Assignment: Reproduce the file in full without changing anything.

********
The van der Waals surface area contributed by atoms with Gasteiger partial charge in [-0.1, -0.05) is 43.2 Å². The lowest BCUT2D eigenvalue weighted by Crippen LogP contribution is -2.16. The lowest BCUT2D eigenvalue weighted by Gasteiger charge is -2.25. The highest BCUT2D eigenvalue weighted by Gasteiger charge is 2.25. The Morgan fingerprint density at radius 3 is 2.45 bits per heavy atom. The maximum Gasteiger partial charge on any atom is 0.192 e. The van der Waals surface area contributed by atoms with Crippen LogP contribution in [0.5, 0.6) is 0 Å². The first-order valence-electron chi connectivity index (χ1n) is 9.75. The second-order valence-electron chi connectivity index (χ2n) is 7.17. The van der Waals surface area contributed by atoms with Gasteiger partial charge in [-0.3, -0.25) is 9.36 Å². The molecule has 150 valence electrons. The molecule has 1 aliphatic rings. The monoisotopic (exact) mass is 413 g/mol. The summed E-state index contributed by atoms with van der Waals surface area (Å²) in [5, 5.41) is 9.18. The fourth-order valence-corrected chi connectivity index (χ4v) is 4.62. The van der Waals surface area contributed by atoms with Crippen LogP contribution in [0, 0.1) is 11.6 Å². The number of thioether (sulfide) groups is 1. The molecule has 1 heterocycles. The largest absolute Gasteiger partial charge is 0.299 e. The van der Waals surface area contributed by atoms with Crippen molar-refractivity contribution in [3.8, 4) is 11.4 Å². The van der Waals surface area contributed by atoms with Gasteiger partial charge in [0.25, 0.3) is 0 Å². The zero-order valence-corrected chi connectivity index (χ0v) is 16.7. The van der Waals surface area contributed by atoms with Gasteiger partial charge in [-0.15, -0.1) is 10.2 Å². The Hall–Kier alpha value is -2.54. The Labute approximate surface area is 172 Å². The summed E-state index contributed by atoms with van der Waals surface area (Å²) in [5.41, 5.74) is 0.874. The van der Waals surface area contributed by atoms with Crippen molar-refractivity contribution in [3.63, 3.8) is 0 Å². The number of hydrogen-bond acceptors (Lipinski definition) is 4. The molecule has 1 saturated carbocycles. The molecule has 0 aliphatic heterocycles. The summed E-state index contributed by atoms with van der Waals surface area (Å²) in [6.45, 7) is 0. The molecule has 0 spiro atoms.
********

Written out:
The van der Waals surface area contributed by atoms with Gasteiger partial charge in [-0.1, -0.05) is 43.2 Å². The lowest BCUT2D eigenvalue weighted by Crippen LogP contribution is -2.16. The lowest BCUT2D eigenvalue weighted by Gasteiger charge is -2.25. The highest BCUT2D eigenvalue weighted by Gasteiger charge is 2.25. The Morgan fingerprint density at radius 3 is 2.45 bits per heavy atom. The maximum Gasteiger partial charge on any atom is 0.192 e. The van der Waals surface area contributed by atoms with Crippen LogP contribution in [0.5, 0.6) is 0 Å². The first-order valence-electron chi connectivity index (χ1n) is 9.75. The second-order valence-electron chi connectivity index (χ2n) is 7.17. The van der Waals surface area contributed by atoms with Gasteiger partial charge in [-0.3, -0.25) is 9.36 Å². The molecule has 150 valence electrons. The molecule has 1 aliphatic rings. The monoisotopic (exact) mass is 413 g/mol. The summed E-state index contributed by atoms with van der Waals surface area (Å²) in [5, 5.41) is 9.18. The fourth-order valence-corrected chi connectivity index (χ4v) is 4.62. The van der Waals surface area contributed by atoms with Crippen LogP contribution in [0, 0.1) is 11.6 Å². The number of thioether (sulfide) groups is 1. The molecule has 1 heterocycles. The largest absolute Gasteiger partial charge is 0.299 e. The van der Waals surface area contributed by atoms with Crippen molar-refractivity contribution in [3.8, 4) is 11.4 Å². The van der Waals surface area contributed by atoms with Gasteiger partial charge in [0.25, 0.3) is 0 Å². The zero-order valence-corrected chi connectivity index (χ0v) is 16.7. The van der Waals surface area contributed by atoms with Gasteiger partial charge in [-0.15, -0.1) is 10.2 Å². The Hall–Kier alpha value is -2.54. The Labute approximate surface area is 172 Å². The summed E-state index contributed by atoms with van der Waals surface area (Å²) in [5.41, 5.74) is 0.874. The van der Waals surface area contributed by atoms with Crippen molar-refractivity contribution in [3.63, 3.8) is 0 Å². The number of hydrogen-bond acceptors (Lipinski definition) is 4. The molecule has 1 saturated carbocycles. The molecule has 0 aliphatic heterocycles. The summed E-state index contributed by atoms with van der Waals surface area (Å²) in [6.45, 7) is 0. The molecule has 0 spiro atoms.